RE: [PATCH] KEYS: asym_tpm: Switch to get_random_bytes()
From: Pascal Van Leeuwen
Date: Wed Oct 09 2019 - 04:09:36 EST
> -----Original Message-----
> From: linux-crypto-owner@xxxxxxxxxxxxxxx <linux-crypto-owner@xxxxxxxxxxxxxxx> On Behalf Of
> Jarkko Sakkinen
> Sent: Wednesday, October 9, 2019 9:42 AM
> To: Ken Goldman <kgold@xxxxxxxxxxxxx>
> Cc: Safford, David (GE Global Research, US) <david.safford@xxxxxx>; Mimi Zohar
> <zohar@xxxxxxxxxxxxx>; linux-integrity@xxxxxxxxxxxxxxx; stable@xxxxxxxxxxxxxxx; open
> list:ASYMMETRIC KEYS <keyrings@xxxxxxxxxxxxxxx>; open list:CRYPTO API <linux-
> crypto@xxxxxxxxxxxxxxx>; open list <linux-kernel@xxxxxxxxxxxxxxx>
> Subject: Re: [PATCH] KEYS: asym_tpm: Switch to get_random_bytes()
> On Wed, Oct 09, 2019 at 10:33:15AM +0300, Jarkko Sakkinen wrote:
> > On Wed, Oct 09, 2019 at 02:53:39AM +0300, Jarkko Sakkinen wrote:
> > > On Wed, Oct 09, 2019 at 02:49:35AM +0300, Jarkko Sakkinen wrote:
> > > > On Mon, Oct 07, 2019 at 06:13:01PM -0400, Ken Goldman wrote:
> > > > > The TPM library specification states that the TPM must comply with NIST
> > > > > SP800-90 A.
> > > > >
> > > > > https://trustedcomputinggroup.org/membership/certification/tpm-certified-products/
> > > > >
> > > > > shows that the TPMs get third party certification, Common Criteria EAL 4+.
> > > > >
> > > > > While it's theoretically possible that an attacker could compromise
> > > > > both the TPM vendors and the evaluation agencies, we do have EAL 4+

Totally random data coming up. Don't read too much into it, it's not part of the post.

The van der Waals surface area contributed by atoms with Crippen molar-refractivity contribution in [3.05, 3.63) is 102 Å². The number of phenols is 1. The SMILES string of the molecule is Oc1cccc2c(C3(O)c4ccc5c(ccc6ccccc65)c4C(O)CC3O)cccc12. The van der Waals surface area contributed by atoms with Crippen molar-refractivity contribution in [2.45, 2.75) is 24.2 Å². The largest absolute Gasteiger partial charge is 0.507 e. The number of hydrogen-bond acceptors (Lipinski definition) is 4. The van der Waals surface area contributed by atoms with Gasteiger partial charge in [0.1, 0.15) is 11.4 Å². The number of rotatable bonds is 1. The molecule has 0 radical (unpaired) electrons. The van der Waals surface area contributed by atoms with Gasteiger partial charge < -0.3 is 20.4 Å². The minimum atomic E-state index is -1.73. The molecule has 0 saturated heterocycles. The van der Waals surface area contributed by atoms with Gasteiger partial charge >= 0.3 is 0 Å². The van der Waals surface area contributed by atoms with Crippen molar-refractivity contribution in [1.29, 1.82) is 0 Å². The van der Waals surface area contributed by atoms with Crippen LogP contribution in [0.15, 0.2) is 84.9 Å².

> > > > > assurance against both 1 and 2.
> > > >
> > > > Certifications do not equal to trust.
> > >
> > > And for trusted keys the least trust solution is to do generation
> > > with the kernel assets and sealing with TPM. With TEE the least
> > > trust solution is equivalent.
> > >
> > > Are you proposing that the kernel random number generation should
> > > be removed? That would be my conclusion of this discussion if I
> > > would agree any of this (I don't).
> > The whole point of rng in kernel has been to use multiple entropy
> > sources in order to disclose the trust issue.
> > Even with weaker entropy than TPM RNG it is still a better choice for
> > *non-TPM* keys because of better trustworthiness. Using only TPM RNG is
> > a design flaw that has existed probably because when trusted keys were
> > introduced TPM was more niche than it is today.
> > Please remember that a trusted key is not a TPM key. The reality
> > distortion field is strong here it seems.
> And why not use RDRAND on x86 instead of TPM RNG here? It is also FIPS
> compliant and has less latency than TPM RNG. :-) If we go with this
> route, lets pick the HRNG that performs best.
There's certification and certification. Not all certificates are
created equally. But if it matches your specific requirements, why not.
There's a _lot_ of HW out there that's not x86 though ...
And: is RDRAND certified for _all_ x86 processors? Or just Intel?
Or perhaps even only _specific (server) models_ of CPU's?
I also know for a fact that some older AMD processors had a broken
RDRAND implementation ...
So the choice really should be up to the application or user.
Pascal van Leeuwen
Silicon IP Architect, Multi-Protocol Engines @ Verimatrix